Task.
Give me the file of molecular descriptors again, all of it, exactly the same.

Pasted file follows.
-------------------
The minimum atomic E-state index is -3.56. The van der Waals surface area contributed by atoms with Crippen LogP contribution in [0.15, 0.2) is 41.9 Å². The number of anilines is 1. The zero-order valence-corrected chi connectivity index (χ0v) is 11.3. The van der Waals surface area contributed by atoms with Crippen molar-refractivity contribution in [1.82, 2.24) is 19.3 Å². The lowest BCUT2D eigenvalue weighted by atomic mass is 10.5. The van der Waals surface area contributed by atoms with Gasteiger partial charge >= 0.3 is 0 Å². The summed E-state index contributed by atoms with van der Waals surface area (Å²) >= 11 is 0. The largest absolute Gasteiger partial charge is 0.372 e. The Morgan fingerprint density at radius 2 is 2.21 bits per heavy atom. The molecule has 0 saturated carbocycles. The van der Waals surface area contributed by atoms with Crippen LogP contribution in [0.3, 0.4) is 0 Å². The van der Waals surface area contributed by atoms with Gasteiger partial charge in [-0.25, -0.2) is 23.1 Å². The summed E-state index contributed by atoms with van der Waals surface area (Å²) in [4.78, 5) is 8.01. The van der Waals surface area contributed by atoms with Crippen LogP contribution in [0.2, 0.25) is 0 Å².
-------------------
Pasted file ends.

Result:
The minimum atomic E-state index is -3.56. The van der Waals surface area contributed by atoms with Crippen LogP contribution in [0.15, 0.2) is 41.9 Å². The number of anilines is 1. The zero-order valence-corrected chi connectivity index (χ0v) is 11.3. The van der Waals surface area contributed by atoms with Crippen molar-refractivity contribution in [1.82, 2.24) is 19.3 Å². The lowest BCUT2D eigenvalue weighted by atomic mass is 10.5. The van der Waals surface area contributed by atoms with Gasteiger partial charge >= 0.3 is 0 Å². The summed E-state index contributed by atoms with van der Waals surface area (Å²) >= 11 is 0. The largest absolute Gasteiger partial charge is 0.372 e. The Morgan fingerprint density at radius 2 is 2.21 bits per heavy atom. The molecule has 0 saturated carbocycles. The van der Waals surface area contributed by atoms with Crippen LogP contribution in [0.3, 0.4) is 0 Å². The van der Waals surface area contributed by atoms with Gasteiger partial charge in [-0.25, -0.2) is 23.1 Å². The summed E-state index contributed by atoms with van der Waals surface area (Å²) in [4.78, 5) is 8.01. The van der Waals surface area contributed by atoms with Crippen LogP contribution in [0.2, 0.25) is 0 Å².